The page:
Cutaneous: Relating to, existing on, or affecting the skin.
Cyclophospamide: An alkylating agent used in combination with corticosteroids (such as prednisone) to treat serve cases of vasculitis.
Cystoscopy: The inspection of the interior of the bladder using a lighted tubular endoscope, inserted through the urethra. The major reason for performing cystoscopy in patients with vasculitis is to screen for bladder injury caused by cyclophosphamide.
Cytoplasmic: The protoplasm outside the nucleus of a cell.
Dermis: The layer of the skin located below the epidermis, containing nerve endings, sweat and sebaceous glands, and blood and lymph vessels. Small and medium-vessel forms of vasculitis affect the dermis and sometimes the layer just below the dermis; the subcutaneous fat.
Dialysis: A pathological deficiency in the oxygen-carrying component of the blood, measured in unit volume concentrations of hemoglobin, red blood cell volume, or red blood cell number.
Eosinophils: A type of white blood cell containing cytoplasmic granules that are stained easily by eosin or other acid dyes.
Epidermis: The protective outer layer of the skin.
ESR: Erythrocyte Sedimentation Rate is the rate at which red blood cells settle out in a tube of blood under standardized conditions; a high rate usually indicates the presence of inflammation.
Etiology: The cause or origin of a disease.
Glomerulonephritis: Inflammation in the kidney, characterized often by decreased production of urine and by the presence of blood and protein in the urine.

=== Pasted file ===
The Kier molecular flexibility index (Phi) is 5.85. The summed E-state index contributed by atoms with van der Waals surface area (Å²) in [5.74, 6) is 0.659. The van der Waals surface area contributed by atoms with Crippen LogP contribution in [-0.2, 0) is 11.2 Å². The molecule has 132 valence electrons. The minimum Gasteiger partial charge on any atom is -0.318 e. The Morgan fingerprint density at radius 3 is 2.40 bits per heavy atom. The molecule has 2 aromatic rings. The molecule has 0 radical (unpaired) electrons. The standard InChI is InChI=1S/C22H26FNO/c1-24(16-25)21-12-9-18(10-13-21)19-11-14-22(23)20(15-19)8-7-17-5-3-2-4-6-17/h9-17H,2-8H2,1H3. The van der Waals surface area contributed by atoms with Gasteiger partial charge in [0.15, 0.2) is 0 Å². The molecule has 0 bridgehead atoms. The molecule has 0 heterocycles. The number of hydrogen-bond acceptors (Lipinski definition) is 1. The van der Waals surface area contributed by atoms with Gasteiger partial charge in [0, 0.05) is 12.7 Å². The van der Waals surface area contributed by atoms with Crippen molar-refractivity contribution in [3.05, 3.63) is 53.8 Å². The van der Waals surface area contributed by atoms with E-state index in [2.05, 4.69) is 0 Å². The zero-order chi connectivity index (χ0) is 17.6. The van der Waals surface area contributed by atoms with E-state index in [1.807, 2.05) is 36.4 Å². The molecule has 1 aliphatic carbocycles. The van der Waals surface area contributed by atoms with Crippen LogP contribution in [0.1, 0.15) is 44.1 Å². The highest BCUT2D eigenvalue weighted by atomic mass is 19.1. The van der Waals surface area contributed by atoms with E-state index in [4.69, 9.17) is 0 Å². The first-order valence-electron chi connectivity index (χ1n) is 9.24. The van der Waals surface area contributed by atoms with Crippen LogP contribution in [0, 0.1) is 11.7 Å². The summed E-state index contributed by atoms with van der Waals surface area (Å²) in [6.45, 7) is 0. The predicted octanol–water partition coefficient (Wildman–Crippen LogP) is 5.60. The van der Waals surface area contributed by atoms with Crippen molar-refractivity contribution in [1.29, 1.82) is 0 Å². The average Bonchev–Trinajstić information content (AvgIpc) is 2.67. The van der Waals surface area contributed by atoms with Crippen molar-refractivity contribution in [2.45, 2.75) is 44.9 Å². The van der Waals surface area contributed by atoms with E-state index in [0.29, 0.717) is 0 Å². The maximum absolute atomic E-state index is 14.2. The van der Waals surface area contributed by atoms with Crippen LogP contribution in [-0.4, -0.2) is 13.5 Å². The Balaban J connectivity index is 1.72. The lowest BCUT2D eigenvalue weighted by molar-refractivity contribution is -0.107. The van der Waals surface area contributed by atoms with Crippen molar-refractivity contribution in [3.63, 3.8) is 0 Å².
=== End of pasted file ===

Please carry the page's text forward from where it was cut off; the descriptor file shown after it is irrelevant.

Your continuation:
Glomerulus: A tuft of capillaries within the kidney that filters blood in order to form urine. Normally, each kidney has approximately 1 million glomeruli.
Hematuria: The presence of blood in the urine.
Hyperpigmented: An excess of pigment (color) in a tissue. For example, in some patients, parts of the skin affected by vasculitis become hyperpigmented after the vasculitis has resolved.
IgA: Immunoglobulin A. A specific subcategory of antibodies (which all individuals have). For reasons that are not understood, IgA deposits within the blood vessels of the skin, joints, kidney, and GI tract in Henoch-Schonlein purpura, leading to vasculitis.
Incident/incidence: The number of new cases of a disease in a population over a period of time. Physicians often refer to the “annual incidence” of a given disease; that is, the number of new cases occurring each year.
Infarction: Localized necrosis resulting from obstruction of the blood supply. Myocardial infarction is another name for a heart attack.
Infection: Invasion by and multiplication of pathogenic microorganisms in part of the body, or in the body’s bloodstream.
Infiltrates: A collection of inflammatory cells within a body tissue; for example, in the lung. Pulmonary infiltrates are visible on chest x-rays in pneumonia and in some forms of vasculitis.
Inflammation: A localized protective response of the body tissues to injury, irritation, or infection; characterized by pain, swelling, redness, and heat. Vasculitis is inflammation within the blood vessels.
Intravenous: A drug, nutrient solution, or other substance administered into a vein.
Invasive: Relating to a medical procedure in which a part of the body is entered, as by puncture or incision. Invasive procedures such as tissue biopsies or angiograms are sometimes necessary to diagnose vasculitis.
Ischemia: A decrease in the blood supply to an organ, tissue, or body part caused by constriction or obstruction of the blood vessels.
Lesion: A wound or injury. A localized pathological change in a bodily organ or tissue. An infected or diseased patch of skin.
Localized: Restricted or limited to a specific body part or region: localized pain and numbness.
Meninges: The three membranes that cover the brain and spinal cord. The three layers are called the arachnoid (the “spider-like” innermost layer), the pia mater (the middle layer), and the duramater (the “tough mother” outermost layer).